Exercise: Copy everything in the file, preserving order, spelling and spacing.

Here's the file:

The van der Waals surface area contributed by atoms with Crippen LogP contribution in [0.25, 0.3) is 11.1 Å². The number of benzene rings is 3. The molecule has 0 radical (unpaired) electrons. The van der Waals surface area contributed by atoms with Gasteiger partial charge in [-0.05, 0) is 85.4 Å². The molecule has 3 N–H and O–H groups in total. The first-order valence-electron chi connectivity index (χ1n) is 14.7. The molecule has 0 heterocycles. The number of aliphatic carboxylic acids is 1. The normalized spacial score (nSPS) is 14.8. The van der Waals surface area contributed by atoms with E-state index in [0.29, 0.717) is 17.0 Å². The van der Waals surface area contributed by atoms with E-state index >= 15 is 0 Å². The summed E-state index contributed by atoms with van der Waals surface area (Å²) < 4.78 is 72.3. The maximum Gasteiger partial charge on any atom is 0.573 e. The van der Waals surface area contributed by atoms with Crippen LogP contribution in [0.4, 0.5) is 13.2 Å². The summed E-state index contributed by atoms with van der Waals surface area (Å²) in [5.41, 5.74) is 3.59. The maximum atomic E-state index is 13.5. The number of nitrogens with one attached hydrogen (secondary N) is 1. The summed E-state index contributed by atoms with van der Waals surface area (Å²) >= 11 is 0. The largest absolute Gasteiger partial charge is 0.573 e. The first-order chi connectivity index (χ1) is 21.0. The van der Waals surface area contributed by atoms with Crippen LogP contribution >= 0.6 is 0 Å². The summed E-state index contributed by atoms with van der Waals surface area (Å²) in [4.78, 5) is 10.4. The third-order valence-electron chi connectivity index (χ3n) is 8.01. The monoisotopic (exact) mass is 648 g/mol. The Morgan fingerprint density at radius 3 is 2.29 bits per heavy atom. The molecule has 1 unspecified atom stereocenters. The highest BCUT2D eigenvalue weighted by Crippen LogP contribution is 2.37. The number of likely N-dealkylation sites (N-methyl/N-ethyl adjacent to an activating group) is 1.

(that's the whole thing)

The van der Waals surface area contributed by atoms with Crippen LogP contribution in [0.25, 0.3) is 11.1 Å². The number of benzene rings is 3. The molecule has 0 radical (unpaired) electrons. The van der Waals surface area contributed by atoms with Gasteiger partial charge in [-0.05, 0) is 85.4 Å². The molecule has 3 N–H and O–H groups in total. The first-order valence-electron chi connectivity index (χ1n) is 14.7. The molecule has 0 heterocycles. The number of aliphatic carboxylic acids is 1. The normalized spacial score (nSPS) is 14.8. The van der Waals surface area contributed by atoms with E-state index in [0.29, 0.717) is 17.0 Å². The van der Waals surface area contributed by atoms with E-state index >= 15 is 0 Å². The summed E-state index contributed by atoms with van der Waals surface area (Å²) < 4.78 is 72.3. The maximum Gasteiger partial charge on any atom is 0.573 e. The van der Waals surface area contributed by atoms with Crippen LogP contribution in [0.4, 0.5) is 13.2 Å². The summed E-state index contributed by atoms with van der Waals surface area (Å²) in [5.41, 5.74) is 3.59. The maximum atomic E-state index is 13.5. The number of nitrogens with one attached hydrogen (secondary N) is 1. The summed E-state index contributed by atoms with van der Waals surface area (Å²) >= 11 is 0. The largest absolute Gasteiger partial charge is 0.573 e. The first-order chi connectivity index (χ1) is 21.0. The van der Waals surface area contributed by atoms with Crippen LogP contribution >= 0.6 is 0 Å². The summed E-state index contributed by atoms with van der Waals surface area (Å²) in [4.78, 5) is 10.4. The third-order valence-electron chi connectivity index (χ3n) is 8.01. The monoisotopic (exact) mass is 648 g/mol. The Morgan fingerprint density at radius 3 is 2.29 bits per heavy atom. The molecule has 1 unspecified atom stereocenters. The highest BCUT2D eigenvalue weighted by Crippen LogP contribution is 2.37. The number of likely N-dealkylation sites (N-methyl/N-ethyl adjacent to an activating group) is 1.